If Francis were to take such an audacious stand within the Catholic Church, he would elevate his ability to ask other religious leaders to step outside of their roles established hundreds or thousands of years ago to similarly recognize the profound threat to Life on Earth.  What could be more helpful than several billion people questioning how actions during the next few decades will affect the existence of generations to come?

6) Francis could precaution the world against using vegetarianism as a weapon of cultural domination.

Of particular concern are non-Brahmin Indians and American Cowboys.  Most of the world’s 1.1 billion Hindus live in India, which is often assumed to be overwhelmingly vegetarian.  In fact, over two-thirds of Indians eat meat.

While Hindus do not have a strict ban on eating meat, most avoid doing so because they wish to minimize harming other life forms.  Indians who do eat meat eat far less than do Americans.  They include young people exposed to Western life styles and religious minorities of Muslims and Christians.  According to Priti Gulati Cox, they also include “Dalits (formerly known as untouchables) and Adivasis (Indigenous communities),” who are victims of “Hindu-centric cultural imposition.”

In his article “Beef ban is an attempt to impose upper-caste culture on other Hindus” Dalit Professor Kancha Ilaiah explains that eating meat has always been a part of Dalit food culture.  Since water buffalo meat is cheap, it is their major source of protein.  He sees the current attempt by Brahmins to impose a beef ban as “casteist and racist.”  Non- Brahmin Indians particularly resent attempts to ban eating beef when India is a major exporter of water buffalo meat, which is not considered sacred by upper castes.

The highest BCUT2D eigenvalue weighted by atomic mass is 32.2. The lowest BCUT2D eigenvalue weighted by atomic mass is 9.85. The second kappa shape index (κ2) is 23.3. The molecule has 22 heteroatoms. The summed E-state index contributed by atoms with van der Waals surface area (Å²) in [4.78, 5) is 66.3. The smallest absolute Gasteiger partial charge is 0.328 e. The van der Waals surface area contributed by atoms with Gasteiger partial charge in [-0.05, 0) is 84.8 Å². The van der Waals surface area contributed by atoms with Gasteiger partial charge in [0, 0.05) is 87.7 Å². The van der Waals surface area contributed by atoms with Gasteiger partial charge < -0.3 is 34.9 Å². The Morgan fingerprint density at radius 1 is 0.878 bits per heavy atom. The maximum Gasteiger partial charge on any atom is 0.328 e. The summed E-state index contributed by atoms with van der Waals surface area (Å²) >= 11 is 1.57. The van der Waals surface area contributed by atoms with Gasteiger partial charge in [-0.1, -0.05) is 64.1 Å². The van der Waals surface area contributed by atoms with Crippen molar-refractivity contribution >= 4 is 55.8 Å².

Glance a few thousand miles away to the US.  Many people in western states are very hostile to having a lifestyle imposed upon them by what they perceive as urban elitism.  Some do things that harm their own health and welfare to preserve their customs.  (Witness 2016 Presidential voting patterns.)  In this way, they are not so different from India’s Dalits and Adivasis who strongly resist having Brahmin vegetarianism imposed on them.

The issue is how to present a change away from overconsumption of meat without devaluing their culture or creating massive unemployment.  There is no magic bullet.  But the answer must include a dialogue and understanding that eating less meat at each meal has as much effect as having some meals without meat.

In fact, the small portion of meat eaten means that Indians already have much less environmental impact than do Americans.  Instead of being grain-fed, cattle and water buffalo in India typically eat vegetation from land unsuitable for farming, further reducing their harmful effects.

Yet, we must keep our eye on the prize.  Giving up smoking and having unprotected sex with multiple partners have both been sub-cultural values that came into conflict with objective facts.  Campaigns became effective when former smokers spoke out and when gay men themselves advised new behaviors.  Attempts to reduce meat consumption will be counter-effective unless they include those American Cowboys who already question the quantity of meat eaten.

8) Francis could recommend that Catholics eat no animal flesh or animal products (including eggs, milk and cheese) on Wednesdays.